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Carl Van Doren (1885–1950).  The American Novel.  1921.


Page 127

enthusiasm for glorifying the total national picture; in the South, the prevailing mood was a passion for displaying the depth and charm of the society which had received a mortal blow from the war. Too many in both sections regarded local color as a garment which, when worn by a story, called for a swagger or an elegance in the action which was not natural to it; others regarded the garment as a sufficient thing in itself and nearly dispensed with the flesh and blood of narrative; too many, also, where the color was already thin, beat it thinner. Nevertheless, the episode contributed something to the advance of realism. Scenes could no longer be unlocalized; costume and dialect had to be reported with accuracy; characters and plots must consequently be fitted, more or less, to the actual circumstances among which they moved. The ordinary methods of local color, no less than doctrines of realism imported from Europe or than those Americans who espoused the doctrines, cleared the way for a critical conflict between romance and realism. Granted, controversy finally ran, that real persons and events should of course be represented, ought they to be merely everyday persons and events exhibited to the life or ought they instead to be selected with a view of making more of heightened moments and superior men and women than could be made of commonplace?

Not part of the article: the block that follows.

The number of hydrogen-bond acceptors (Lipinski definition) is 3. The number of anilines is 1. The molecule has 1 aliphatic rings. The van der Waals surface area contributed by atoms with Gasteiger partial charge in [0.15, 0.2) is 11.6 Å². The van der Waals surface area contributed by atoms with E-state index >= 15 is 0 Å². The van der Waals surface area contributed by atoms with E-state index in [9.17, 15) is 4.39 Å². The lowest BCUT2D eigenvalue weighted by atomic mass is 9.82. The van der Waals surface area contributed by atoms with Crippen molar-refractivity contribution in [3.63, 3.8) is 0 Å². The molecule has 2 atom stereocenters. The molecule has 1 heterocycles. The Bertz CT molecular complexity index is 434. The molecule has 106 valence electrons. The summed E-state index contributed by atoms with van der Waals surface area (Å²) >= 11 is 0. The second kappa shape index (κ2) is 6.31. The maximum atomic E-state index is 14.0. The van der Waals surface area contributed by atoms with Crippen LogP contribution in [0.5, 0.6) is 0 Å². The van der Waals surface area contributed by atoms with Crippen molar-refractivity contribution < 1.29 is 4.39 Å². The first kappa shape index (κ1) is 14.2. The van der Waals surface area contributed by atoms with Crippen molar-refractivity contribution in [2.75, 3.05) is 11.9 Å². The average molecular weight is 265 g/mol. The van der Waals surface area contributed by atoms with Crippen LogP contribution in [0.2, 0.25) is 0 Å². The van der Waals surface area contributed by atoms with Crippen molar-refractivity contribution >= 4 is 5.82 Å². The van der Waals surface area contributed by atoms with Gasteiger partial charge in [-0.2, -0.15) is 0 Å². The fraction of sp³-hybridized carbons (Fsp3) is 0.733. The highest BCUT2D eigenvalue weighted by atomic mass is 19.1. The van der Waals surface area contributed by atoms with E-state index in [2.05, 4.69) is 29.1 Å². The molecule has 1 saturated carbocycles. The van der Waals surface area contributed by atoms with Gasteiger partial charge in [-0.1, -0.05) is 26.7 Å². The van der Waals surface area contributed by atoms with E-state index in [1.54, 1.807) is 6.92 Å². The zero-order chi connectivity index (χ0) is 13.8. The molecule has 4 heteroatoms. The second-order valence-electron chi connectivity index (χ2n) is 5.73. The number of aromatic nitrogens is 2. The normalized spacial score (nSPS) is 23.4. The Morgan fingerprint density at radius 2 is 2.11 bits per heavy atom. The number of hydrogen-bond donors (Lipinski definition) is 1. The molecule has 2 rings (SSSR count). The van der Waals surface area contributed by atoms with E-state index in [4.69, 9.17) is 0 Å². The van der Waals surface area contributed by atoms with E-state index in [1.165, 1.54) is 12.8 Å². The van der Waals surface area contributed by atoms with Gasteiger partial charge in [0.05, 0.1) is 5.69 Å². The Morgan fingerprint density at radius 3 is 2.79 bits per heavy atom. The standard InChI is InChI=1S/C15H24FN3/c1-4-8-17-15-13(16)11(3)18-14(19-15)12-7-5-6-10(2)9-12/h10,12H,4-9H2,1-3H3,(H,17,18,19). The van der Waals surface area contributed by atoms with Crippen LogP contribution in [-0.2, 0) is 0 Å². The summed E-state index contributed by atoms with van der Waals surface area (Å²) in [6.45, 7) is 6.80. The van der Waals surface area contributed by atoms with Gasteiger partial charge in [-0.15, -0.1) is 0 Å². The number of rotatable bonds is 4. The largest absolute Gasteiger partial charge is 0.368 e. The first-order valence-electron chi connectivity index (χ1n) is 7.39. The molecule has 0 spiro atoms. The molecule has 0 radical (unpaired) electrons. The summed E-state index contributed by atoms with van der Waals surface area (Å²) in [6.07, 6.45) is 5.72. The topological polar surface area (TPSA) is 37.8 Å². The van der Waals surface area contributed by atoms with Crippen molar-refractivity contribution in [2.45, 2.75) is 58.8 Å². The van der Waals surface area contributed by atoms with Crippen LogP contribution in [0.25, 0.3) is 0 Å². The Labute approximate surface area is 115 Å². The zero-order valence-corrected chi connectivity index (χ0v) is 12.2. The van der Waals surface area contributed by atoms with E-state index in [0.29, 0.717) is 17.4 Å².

Bret Harte, however, and his followers fought no critical battles. Their victory was too easy. When The Luck of Roaring Camp was published California was the microcosm and focus of America. Every section was represented there among the gold-seekers who gave the community its picturesqueness. Every section of course read



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